SF Chronicle, December 11, 2004
Shotgun Players tackle Stoppard's zany wit, as 'Travesties' takes on Wilde, Joyce, dadaism
By Robert Hurwitt
James Joyce speaks in limericks, Lenin moves like a clockwork figure and
Dada founder Tristan Tzara utters dialogue from "The Importance of Being
Tom Stoppard may not be the only person to have considered the theatrical
possibilities in the fact that Joyce, Lenin and Tzara were all trapped in
Zurich during World War I. To imagine their possible interactions is one thing.
To frame them in scenes from Oscar Wilde's masterpiece -- and grace them
with Shakespearean pastiche, "Ulysses" parody and Wilde's dialogue as a
vaudeville routine -- is Stoppardian genius.
"Travesties" has been justly celebrated as one of Stoppard's wittier and
most ingeniously constructed comedies since its debut in 1974, though it
hasn't been seen much here since it was an American Conservatory Theater hit a
few years later. It's tough to pull off, with its large cast, complex staging
requirements and the demands of its peculiar combination of verbal wit and
madcap zaniness. The Shotgun Players haven't mastered its complexities, but
there's still considerable pleasure to be had in the company's current revival
at its Ashby Stage.
There's sheer delight in the wildly cluttered setting concocted by
director Sabrina Klein and designer Alf Pollard. The apparent chaos of
mismatched furniture, crammed bookshelves and odd balcony serves quite well
for Stoppard's primary locales -- an English diplomat's living room and the
Zurich library -- and even better to echo some of the play's themes, with
its stairs that lead nowhere, large Union Jack, subtler hammer and sickle and
a freestanding toilet making obvious reference to Marcel Duchamp's urinal
The year is (roughly, as Stoppard explains at the end) 1918. Tzara (Kevin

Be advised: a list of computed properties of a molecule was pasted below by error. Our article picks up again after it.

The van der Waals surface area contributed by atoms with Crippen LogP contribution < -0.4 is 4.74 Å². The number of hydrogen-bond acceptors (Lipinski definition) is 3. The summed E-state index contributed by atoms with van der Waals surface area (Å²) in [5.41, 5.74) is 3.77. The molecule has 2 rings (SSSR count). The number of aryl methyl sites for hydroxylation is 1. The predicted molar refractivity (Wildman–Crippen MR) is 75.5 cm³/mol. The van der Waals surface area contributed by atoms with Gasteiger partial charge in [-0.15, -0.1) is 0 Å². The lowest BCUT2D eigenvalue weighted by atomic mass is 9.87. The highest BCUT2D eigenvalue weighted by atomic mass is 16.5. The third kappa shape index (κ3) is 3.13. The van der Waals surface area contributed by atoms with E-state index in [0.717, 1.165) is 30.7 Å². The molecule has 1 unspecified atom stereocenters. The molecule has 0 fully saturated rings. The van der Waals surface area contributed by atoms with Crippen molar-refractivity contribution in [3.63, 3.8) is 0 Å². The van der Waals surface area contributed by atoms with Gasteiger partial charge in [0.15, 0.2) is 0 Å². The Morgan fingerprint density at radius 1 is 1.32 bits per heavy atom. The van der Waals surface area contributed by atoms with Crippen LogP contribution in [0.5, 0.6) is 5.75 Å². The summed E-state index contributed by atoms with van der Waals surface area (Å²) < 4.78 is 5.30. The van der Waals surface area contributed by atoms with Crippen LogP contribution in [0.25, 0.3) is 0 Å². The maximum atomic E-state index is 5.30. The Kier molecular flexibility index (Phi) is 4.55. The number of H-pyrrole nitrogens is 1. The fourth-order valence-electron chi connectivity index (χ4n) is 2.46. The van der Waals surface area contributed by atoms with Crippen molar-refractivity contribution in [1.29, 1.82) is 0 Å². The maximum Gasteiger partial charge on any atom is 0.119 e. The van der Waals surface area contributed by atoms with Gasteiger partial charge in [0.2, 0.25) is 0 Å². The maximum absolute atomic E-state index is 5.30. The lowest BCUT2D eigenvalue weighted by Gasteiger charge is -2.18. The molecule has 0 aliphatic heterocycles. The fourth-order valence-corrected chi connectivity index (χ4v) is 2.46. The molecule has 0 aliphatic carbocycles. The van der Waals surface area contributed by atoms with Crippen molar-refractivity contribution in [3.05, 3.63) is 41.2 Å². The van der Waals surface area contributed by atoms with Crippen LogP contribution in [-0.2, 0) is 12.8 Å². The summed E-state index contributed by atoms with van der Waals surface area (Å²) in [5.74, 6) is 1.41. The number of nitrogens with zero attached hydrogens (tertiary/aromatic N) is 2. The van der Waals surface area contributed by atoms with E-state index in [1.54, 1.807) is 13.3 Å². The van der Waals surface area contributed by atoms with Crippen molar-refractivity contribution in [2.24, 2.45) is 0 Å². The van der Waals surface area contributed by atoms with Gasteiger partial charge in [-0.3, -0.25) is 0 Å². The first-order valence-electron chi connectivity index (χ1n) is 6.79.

Clarke) is conducting Dada cabarets in Zurich cafes. Lenin (Richard Louis
James as a fervent look-alike) and his wife, Nadya (an intense Davina Cohen),
have received word of the overthrow of the czar and are trying to get back to
All three are habitues of the library, as is Joyce (thin, ascetic Kevin
Kelleher in the cleverly mismatched suits of costumer Christine Crook), who's
writing "Ulysses." Joyce is also helping to put on a production of "Earnest" -
- which he actually did. And, as is also historical fact, he casts a clerk at
the British Consulate, Henry Carr (John Mercer), to play the lead role of
Algernon (which led to the lawsuits between Joyce and Carr, also featured in
Carr's sister Gwendolyn (a fluttery romantic Gwen Larsen) and the
librarian Cecily (a fiery but swooning revolutionary Rica Anderson) are
Stoppard's inventions, for obvious Wildean convenience -- as is Carr's
butler Bennett (David Valdez). Cecily is assisting Lenin in his work, as
Gwendolyn is doing research for Joyce. Make Tzara a suitor to Carr's sister --
using the name Jack at the library and Tristan in the world -- and Carr in
love with Cecily, and the action falls neatly into whole hunks of Wilde's
But that alone would be too easy for Stoppard. "Travesties" is also a
memory play, with the aged Carr trying, and failing, to reconstruct events.
Which leads to complete disruptions of chronology, as his memory jumps its
tracks and starts over again, several lines back, replaying the same scene in
a different mode. Klein and her cast and crew make the most of the "time-
slips" (Stoppard's term), with mechanical-clock movement patterns, shifts in
Robert Ted Anderson's lights and a blur of tapes rewinding and cuckoo clocks
in Greg Scharpen's sound design.
Stoppard piles on the wit, with one entire scene written in limericks and
another mimicking the catechism chapter in "Ulysses," not to mention a spot-
the-reference, tour de force of lines from Shakespeare plays. In general,
Klein and her cast do better with the more farcical elements of the script
than the verbal wit. Kelleher is engagingly comic as Joyce as a magician.
Larsen and Anderson are hilarious in a passage from "Earnest" performed as the
"Mr. Gallagher and Mr. Shean" vaudeville routine (with apt, funny choreography
by Kimberly Dooley).
Clarke hits his punch lines well, but his mannered Tzara doesn't come
into clear focus. Mercer hasn't found a workable rhythm for Carr's long
monologues, and his comic timing seemed off at Thursday's performance. Except
for the scene between Gwendolyn and Cecily, the "Earnest" passages lacked
energy, while some of the historical material -- especially involving Carr
and Lenin -- was almost didactic.
"Travesties" wouldn't be Stoppard's last play to deal with revolution and
commitment -- in art, politics and life -- or with Russian socialism in
particular. His massive 2002 trilogy, "The Coast of Utopia," treats the
subject in considerably more breadth and depth, or so we're told. "Utopia"
still hasn't been seen in the Bay Area. That makes the Shotgun "Travesties"
something of a challenge to ACT, which has staged just about every Stoppard
play since "Rosencrantz and Guildenstern Are Dead" -- including the American
premieres of "Indian Ink" and "The Invention of Love." If ACT can't, or won't,
bring us "Utopia," who will?;